With the passing of Justice Antonin Scalia, it’s worth revisiting this piece from 2013, in which I attempted to explain his (often misunderstood) legal philosophy, as well as his brilliance.
As I said at the time, however: “When he’s gone, his critics will rejoice at the opportunity to shovel rhetorical dirt (or worse) on his coffin. But those who truly understand his philosophy, even if they disagree with it, will be able to see the purity and consistency of same.”
Justice Antonin Scalia authored a Supreme Court opinion published today that curtailed certain kinds of police searches using drug-sniffing dogs. The holding in Florida v. Jardines was that such searches are unconstitutional and a violation of the rights secured by the Fourth Amendment. Scalia notably lead a 5-4 majority that included “liberal” justices Elena Kagan, Sonia Sotomayor, and Ruth Bader Ginsburg, in opposition to the “conservative” minority that included Chief Justice Roberts and justices Samuel Alito and Anthony Kennedy (along with Stephen Breyer).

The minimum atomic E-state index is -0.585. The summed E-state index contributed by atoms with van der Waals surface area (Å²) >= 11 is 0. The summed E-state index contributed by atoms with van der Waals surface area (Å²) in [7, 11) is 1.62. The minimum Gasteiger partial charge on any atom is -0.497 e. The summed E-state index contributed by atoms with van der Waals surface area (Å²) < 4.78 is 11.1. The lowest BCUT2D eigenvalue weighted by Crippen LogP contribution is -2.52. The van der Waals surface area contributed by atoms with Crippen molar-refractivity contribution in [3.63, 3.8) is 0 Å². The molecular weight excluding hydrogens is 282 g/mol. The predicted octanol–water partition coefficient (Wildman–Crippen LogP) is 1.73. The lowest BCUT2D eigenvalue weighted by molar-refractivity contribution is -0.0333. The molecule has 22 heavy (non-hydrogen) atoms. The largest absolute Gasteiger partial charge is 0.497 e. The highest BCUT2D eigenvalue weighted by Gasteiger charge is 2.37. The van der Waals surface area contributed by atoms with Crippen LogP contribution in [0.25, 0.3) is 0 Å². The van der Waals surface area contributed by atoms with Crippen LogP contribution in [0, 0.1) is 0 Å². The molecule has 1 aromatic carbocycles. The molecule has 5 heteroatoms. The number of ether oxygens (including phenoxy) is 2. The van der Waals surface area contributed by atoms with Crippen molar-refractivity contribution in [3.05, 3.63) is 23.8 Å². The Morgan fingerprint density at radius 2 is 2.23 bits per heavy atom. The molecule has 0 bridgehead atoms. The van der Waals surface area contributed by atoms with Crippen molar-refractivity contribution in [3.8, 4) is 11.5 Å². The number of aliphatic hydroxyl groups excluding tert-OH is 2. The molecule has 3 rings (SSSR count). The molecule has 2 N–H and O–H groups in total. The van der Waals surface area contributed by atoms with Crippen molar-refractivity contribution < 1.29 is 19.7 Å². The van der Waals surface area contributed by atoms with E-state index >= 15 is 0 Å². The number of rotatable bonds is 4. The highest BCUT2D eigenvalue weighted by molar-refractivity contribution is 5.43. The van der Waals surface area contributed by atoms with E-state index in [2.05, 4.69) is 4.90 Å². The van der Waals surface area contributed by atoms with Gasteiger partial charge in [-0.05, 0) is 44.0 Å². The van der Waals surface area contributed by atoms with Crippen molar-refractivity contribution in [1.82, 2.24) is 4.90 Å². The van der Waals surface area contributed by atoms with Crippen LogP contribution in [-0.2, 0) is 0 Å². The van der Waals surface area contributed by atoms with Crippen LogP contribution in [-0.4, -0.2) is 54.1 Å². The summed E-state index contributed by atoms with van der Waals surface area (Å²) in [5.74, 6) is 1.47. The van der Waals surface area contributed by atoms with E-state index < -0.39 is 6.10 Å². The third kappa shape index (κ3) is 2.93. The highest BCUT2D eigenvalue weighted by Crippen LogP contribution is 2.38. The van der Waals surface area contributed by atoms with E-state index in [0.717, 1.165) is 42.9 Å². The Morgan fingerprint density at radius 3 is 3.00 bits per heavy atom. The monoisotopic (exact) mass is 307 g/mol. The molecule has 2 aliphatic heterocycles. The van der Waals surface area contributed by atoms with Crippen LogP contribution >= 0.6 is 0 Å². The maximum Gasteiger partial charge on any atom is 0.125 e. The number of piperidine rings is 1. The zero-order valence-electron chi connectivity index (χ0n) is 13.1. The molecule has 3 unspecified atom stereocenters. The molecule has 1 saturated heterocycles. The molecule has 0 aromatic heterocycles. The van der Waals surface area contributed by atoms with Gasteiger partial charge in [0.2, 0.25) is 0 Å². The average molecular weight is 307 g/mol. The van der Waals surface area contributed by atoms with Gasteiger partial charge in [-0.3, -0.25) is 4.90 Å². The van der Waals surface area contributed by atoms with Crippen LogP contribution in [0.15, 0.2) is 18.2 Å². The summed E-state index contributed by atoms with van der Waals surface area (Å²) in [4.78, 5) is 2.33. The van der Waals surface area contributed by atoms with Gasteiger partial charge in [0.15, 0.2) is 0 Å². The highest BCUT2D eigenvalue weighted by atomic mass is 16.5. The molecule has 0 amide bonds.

Don’t expect to hear all that much about this decision in the days to come.
No, the primary thrust of the Scalia-related coverage over the next week will be what an intolerant, ignorant monster he is. He’ll be roundly criticized for his judicial philosophy by people who have never so much as read the entirety of the Constitution. A few choice quotes will be bandied about…
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